My way: Newnham Croft – Cambridge Station

This article was published in 2008, in Newsletter 81.

Coe Fen Bridge (A).
Image as described adjacent

Working at home, my daily commute consists of moving from my bedroom to my office, usually via bathroom and kitchen – but I do travel fairly often to London and elsewhere, so the route from Newnham Croft to Cambridge station is well used by me. Sometimes (particularly on foot), I’ll go across Coe Fen, where the bridge approaches were rebuilt a year ago and hugely improved (yes, there are now signs reading ‘Cyclists Dismount’ but virtually everyone takes the pragmatic view that the best things to do is to get across fairly quickly unless of course there are pedestrians to give way to).

Sometimes I’ll go across Coe Fen where the bridge approaches are now hugely improved

If I go this way I’ll turn left onto Trumpington Road and then almost at once right onto Bateman Street, to rejoin my usual cycling route, described below, but if and when the Station Area redevelopment proceeds it may be easier to cross the New Bit (where the cycle path is due to be widened – see next article) to Brooklands Avenue and the new crossing of Hills Road just north of the bridge (by Network Rail’s signalling centre) for the direct bus/bike link to the station. In fact it’s already possible to cut through the new Triangle development to Station Road.

Foot/cycle bridge over Hobson’s Conduit (B).
Image as described adjacent

However at present it’s slightly faster to take the shared-use path diagonally across Lammas Land from the Grantchester Street/Barton Road junction as far as the toucan crossing over Fen Causeway. Here many people would choose to stay on the south side of the ring road and use the shared-use footway past the Leys School to the pelican crossing from Trumpington Road to Brookside; however I find it easier to cross here, accepting the thirty-second delay (at most times of day) for the lights to change, and ride along the footway on the north side past Cambridge University Engineering Department. This is far smoother where it crosses access roads, and you don’t have to squeeze past people waiting at a bus-stop; by the Royal Cambridge Hotel, or perhaps earlier, I’ll filter right onto the short stretch of marked cycle lane approaching the roundabout, and take the right-turn lane to head south on Trumpington Road. Almost at once I swing left (signalling clearly so that larger vehicles don’t feel the need to get past before the squeeze at the crossing) on to the foot/cycle bridge over Hobson’s Conduit – the drop-kerb here has been nicely set up to allow a fairly smooth and speedy exit from the road, rather than requiring braking and a right-angle turn.

Base map from OpenStreetMap licensed CC by SA
Image as described adjacent
Areas of marked cycle path on the route include, from left, Bateman Street (C) and Fen Causeway (D)
Image as described adjacent Image as described adjacent

Crossing Brookside onto Pemberton Terrace, I soon turn right into St Eligius Street, a fairly narrow one-way street that I have suggested from time to time should be signed as a cycle route to the station, but the council seems to prefer to direct cyclists to use the Hills Road cycle lanes, even though the crossing to reach the southbound lane is more difficult. At the bottom I turn left onto the Bateman Street cycle lane, which soon becomes a contraflow, and is often blocked by builders’ vans and deliveries. The state of the paving at the Hills Road end is a disgrace, which the County Council seems not to know how to fix, although they always say they’re working on a plan. Turning right onto Hills Road can require a little patience but it’s not really very hard – southbound traffic is often slowing for the Station Road traffic lights, quite a few northbound vehicles are turning into Bateman Street (look out for their signals), and if all else fails there’s a [pelican] crossing immediately south – but usually a pedestrian will press the button before you’re forced to walk the bike over and do it yourself.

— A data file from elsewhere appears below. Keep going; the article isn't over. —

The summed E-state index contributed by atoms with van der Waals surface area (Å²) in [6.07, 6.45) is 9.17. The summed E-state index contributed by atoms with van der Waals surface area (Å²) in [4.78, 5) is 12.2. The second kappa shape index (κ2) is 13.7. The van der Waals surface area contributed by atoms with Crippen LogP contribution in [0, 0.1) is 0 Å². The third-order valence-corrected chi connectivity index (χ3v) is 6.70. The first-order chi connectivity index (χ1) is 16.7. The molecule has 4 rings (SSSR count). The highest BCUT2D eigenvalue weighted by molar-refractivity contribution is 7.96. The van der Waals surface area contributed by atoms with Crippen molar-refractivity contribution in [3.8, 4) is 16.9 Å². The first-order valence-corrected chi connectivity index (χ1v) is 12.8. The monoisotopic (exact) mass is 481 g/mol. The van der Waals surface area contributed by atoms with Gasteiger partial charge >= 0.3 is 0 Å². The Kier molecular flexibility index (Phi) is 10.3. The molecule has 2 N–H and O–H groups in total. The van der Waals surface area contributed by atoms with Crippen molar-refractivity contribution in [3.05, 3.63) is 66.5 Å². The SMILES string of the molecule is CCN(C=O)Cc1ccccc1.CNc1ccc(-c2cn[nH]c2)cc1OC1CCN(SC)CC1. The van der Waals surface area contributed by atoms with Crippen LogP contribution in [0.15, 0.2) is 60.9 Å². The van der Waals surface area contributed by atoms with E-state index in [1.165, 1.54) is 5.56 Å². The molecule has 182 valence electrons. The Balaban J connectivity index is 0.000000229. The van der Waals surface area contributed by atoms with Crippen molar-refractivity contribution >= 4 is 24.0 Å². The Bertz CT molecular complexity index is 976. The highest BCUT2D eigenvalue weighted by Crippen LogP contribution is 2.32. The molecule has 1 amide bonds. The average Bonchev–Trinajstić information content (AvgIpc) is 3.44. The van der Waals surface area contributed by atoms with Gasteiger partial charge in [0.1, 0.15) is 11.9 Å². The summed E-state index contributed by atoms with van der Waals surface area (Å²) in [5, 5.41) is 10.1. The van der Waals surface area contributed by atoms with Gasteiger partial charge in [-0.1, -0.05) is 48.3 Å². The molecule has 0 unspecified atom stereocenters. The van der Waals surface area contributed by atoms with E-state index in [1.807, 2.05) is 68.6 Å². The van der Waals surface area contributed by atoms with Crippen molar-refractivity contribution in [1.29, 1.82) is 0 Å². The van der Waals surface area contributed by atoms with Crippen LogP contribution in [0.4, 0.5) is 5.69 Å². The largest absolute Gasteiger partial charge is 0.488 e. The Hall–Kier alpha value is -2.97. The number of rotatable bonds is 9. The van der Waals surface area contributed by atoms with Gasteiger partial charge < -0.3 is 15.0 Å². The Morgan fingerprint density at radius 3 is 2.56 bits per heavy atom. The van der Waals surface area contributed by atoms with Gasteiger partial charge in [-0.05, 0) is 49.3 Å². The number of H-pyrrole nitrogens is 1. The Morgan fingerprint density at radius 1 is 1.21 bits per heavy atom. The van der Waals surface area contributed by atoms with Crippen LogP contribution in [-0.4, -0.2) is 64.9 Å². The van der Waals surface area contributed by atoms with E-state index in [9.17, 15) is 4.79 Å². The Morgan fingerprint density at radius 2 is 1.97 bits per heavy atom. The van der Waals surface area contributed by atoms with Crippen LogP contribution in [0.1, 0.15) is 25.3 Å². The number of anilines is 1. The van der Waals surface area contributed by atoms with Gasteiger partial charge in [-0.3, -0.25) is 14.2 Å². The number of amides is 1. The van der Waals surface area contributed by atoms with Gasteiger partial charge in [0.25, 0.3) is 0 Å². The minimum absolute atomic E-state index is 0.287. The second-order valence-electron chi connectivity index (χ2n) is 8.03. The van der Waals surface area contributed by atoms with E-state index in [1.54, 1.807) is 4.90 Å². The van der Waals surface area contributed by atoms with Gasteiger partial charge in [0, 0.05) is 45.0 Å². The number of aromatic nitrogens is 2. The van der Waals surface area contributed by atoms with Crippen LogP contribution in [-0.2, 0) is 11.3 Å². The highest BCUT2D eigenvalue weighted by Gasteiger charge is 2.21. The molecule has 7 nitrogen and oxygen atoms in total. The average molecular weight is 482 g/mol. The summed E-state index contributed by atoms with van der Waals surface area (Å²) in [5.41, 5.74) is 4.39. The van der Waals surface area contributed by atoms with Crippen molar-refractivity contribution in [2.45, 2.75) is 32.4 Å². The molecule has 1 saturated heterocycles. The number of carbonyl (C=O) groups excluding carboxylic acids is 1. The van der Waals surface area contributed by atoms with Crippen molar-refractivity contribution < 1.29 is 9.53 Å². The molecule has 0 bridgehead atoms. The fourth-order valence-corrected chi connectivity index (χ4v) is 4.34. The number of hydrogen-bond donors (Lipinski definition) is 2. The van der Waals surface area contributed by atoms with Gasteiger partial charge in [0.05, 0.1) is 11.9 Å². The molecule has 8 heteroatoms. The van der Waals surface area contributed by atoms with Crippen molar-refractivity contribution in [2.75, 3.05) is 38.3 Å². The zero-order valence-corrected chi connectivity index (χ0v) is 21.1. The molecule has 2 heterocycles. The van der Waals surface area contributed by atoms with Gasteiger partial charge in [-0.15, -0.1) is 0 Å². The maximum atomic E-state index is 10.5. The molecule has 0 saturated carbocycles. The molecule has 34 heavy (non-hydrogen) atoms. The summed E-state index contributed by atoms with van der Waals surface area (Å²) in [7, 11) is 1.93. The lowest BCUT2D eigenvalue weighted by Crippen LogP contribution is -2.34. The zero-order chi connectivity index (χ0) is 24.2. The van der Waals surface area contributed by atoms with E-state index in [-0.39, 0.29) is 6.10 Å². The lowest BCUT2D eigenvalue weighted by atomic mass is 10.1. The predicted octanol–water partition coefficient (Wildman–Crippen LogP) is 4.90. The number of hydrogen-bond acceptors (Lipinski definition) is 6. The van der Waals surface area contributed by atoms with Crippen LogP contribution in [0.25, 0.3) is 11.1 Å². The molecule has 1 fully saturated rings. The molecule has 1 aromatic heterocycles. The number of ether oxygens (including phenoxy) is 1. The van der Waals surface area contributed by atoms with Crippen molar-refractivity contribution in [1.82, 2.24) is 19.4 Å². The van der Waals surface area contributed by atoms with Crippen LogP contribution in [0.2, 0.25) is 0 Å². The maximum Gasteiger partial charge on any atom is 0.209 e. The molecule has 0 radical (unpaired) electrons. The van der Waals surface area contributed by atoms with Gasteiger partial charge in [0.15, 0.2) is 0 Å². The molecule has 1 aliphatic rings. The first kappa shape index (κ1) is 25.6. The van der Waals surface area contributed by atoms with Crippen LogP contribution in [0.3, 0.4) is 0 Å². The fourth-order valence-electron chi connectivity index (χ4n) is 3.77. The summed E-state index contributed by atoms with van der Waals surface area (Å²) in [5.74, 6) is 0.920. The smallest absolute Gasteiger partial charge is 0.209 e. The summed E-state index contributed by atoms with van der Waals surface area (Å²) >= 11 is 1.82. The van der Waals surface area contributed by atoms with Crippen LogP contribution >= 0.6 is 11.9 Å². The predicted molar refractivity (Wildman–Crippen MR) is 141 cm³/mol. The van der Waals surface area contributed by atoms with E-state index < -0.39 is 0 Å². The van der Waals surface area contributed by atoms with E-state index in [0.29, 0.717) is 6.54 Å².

Turning right onto Hills Road can require patience, but it’s not really very hard – traffic is often slowing or turning and if all else fails, there’s a pelican crossing

From here it’s a left fork onto Station Road, now much smoother than it was, and straight across the roundabout in front of the station – continue slightly further than is immediately obvious and you’ll find enough of a dropped kerb to let you ride across the taxi way virtually to the station door. I believe there is sometimes cycle parking available at the station, but I usually take my bike with me to London.

Areas of marked cycle path on the route include Lammas Land (E).
Image as described adjacent

Returning homewards, I head up Station Road to the lights, turn right on Hills Road and left on Bateman Street, and continue past St Eligius Street to Brookside, which is one-way northwards. Back at Pemberton Terrace, I take the bridge across the brook and, depending on traffic levels, either turn left on Trumpington Road and swing right around the island, or press the button to use the crossing, although I’ll probably only need to use the first half. Turning left at the roundabout, I’ll stay on the road past the Leys School and turn onto the shared-use footway only at the crossing of NCN (Sustrans) route 11, which gives the smoothest exit and avoids the raised kerbs at the various school entrances. Then it’s back across Lammas Land and onto Grantchester Street for home.

Tim Burford